Aditya Jain PhD, University of Nottingham; Luis Torres PhD, University of Nottingham; Kevin Teoh PhD, Birkbeck, University of London; Stavroula Leka PhD, University College Cork
This secondary analysis study aims to explore the relationships between legislation on work-related stress and bullying at work, organizational practices and working conditions in European enterprises.
It is hypothesized that those European countries that have implemented specific legislation on work-related stress and bullying at work will report more relevant organizational practices that will be related to a better psychosocial work environment and less reported stress and bullying at work.
Since the introduction of the European Union (EU) Framework Directive on Occupational Health and Safety in 1989, more focus has been placed on work organization aspects and their relationship with worker physical and mental health. While several EU member states introduced more specific legislation to address psychosocial risks and work-related stress since then, more initiatives took place after 2004. This was the year when European employers and trade unions signed a framework agreement on work-related stress while a second agreement on harassment and violence at work was signed in 2007. Several countries either amended or introduced legislation to specifically address these issues since then.
The role of regulation and other forms of policy on the psychosocial work environment on organizational practices has been underlined in several studies (e.g. Di Tecco et al., 2017; Iavicoli et al., 2014; Leka et al., 2012, 2015; Potter et al., 2017). However, no study has specifically investigated the relationship between existing regulation at national level with organizational practices and working conditions across Europe.
This study aims to fill this gap utilizing representative datasets at EU level to conduct a multilevel analysis of these relationships. It is hypothesized that those European countries that have implemented specific legislation on work-related stress and bullying at work will report more relevant organizational practices that will be related with a better psychosocial work environment and less reported stress and bullying at work.
The study was conducted in two stages. The first stage was a review of legislation of EU member states on work-related stress and harassment and bullying at work. Several EU member states refer to the afore-mentioned EU Framework Directive in terms of legislative provisions in their context. However, only those countries that had introduced additional legislation on each issue were deemed to have specific regulation for the purpose of this study.
The second stage of the study involved a secondary analysis utilizing two datasets representative of the EU population of workers and enterprises. The first was the European Survey of Enterprises on New & Emerging Risks (ESENER) dataset (2014). This is a representative employer survey conducted by the European Agency for Safety & Health at Work and includes all occupational sectors across all EU member states. The second was the European Working Conditions Survey (EWCS) dataset (2015). This is a representative employee survey conducted by the European Foundation for Living & Working Conditions across all EU member states.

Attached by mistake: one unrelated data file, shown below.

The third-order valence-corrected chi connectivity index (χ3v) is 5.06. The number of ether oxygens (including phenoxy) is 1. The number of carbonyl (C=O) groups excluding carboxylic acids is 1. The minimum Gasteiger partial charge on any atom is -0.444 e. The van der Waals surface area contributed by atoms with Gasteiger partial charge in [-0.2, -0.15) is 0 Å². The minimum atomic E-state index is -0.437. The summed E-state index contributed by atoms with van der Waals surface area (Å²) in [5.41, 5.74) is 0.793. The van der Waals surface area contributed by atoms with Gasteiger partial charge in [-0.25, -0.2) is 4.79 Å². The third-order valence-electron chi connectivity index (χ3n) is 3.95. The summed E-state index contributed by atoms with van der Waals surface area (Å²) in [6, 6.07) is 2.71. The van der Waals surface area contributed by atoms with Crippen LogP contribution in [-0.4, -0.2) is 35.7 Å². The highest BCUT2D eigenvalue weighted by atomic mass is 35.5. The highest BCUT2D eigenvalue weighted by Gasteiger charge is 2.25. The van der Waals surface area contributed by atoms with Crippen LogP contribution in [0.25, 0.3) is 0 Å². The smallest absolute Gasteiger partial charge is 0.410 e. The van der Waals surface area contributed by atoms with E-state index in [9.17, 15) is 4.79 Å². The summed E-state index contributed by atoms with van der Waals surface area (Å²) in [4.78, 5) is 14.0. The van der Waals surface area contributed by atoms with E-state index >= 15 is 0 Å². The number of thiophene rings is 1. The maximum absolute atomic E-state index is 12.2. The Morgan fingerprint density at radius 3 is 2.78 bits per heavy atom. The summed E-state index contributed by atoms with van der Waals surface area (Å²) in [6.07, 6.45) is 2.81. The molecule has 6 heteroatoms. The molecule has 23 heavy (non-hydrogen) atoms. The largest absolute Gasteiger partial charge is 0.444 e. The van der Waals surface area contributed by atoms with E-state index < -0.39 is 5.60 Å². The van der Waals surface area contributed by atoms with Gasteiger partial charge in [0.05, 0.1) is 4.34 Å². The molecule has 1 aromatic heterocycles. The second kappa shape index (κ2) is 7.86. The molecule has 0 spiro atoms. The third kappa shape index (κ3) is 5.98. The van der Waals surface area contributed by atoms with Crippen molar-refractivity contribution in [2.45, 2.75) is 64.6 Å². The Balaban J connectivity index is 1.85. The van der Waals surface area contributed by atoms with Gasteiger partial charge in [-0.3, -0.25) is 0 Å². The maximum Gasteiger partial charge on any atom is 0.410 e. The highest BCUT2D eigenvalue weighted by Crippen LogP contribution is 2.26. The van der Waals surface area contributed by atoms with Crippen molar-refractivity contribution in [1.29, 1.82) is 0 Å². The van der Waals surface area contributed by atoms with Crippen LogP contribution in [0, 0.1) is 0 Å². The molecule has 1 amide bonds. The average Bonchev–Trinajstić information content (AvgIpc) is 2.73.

Multilevel modelling was conducted linking these two datasets in order to explore whether those member states that had specific legislation on work-related stress and on bullying at work reported more organizational practices (i.e. procedures and measures to deal with work-related stress and with harassment/bullying at work) and whether these were related with a more positive psychosocial work environment and less reported work stress and bullying.
The secondary analysis is almost complete and indicates that the study hypotheses are confirmed. There is a gradient in terms of organizational practices and working conditions according to whether or not they have prioritized work-related stress and bullying at work through specific regulation. More organizational practices, a more positive psychosocial work environment and less work-related stress and bullying are reported in those countries with specific legislation. Full results will be presented at the conference.
The poster presentation will also discuss overall the differences in coverage and focus of regulation across EU member states, highlighting any associated differences in findings. It will also provide recommendations on the future of policy making in this area in Europe.
Strengths of the study include the representative datasets utilized and coverage of issues considered. Limitations include the cross-sectional nature of the surveys and use of existing measures with no opportunity to design items for the study.
The study provides evidence on the role of specific legislation on work-related stress and bullying at work to both foster good organizational practices and a more positive psychosocial work environment.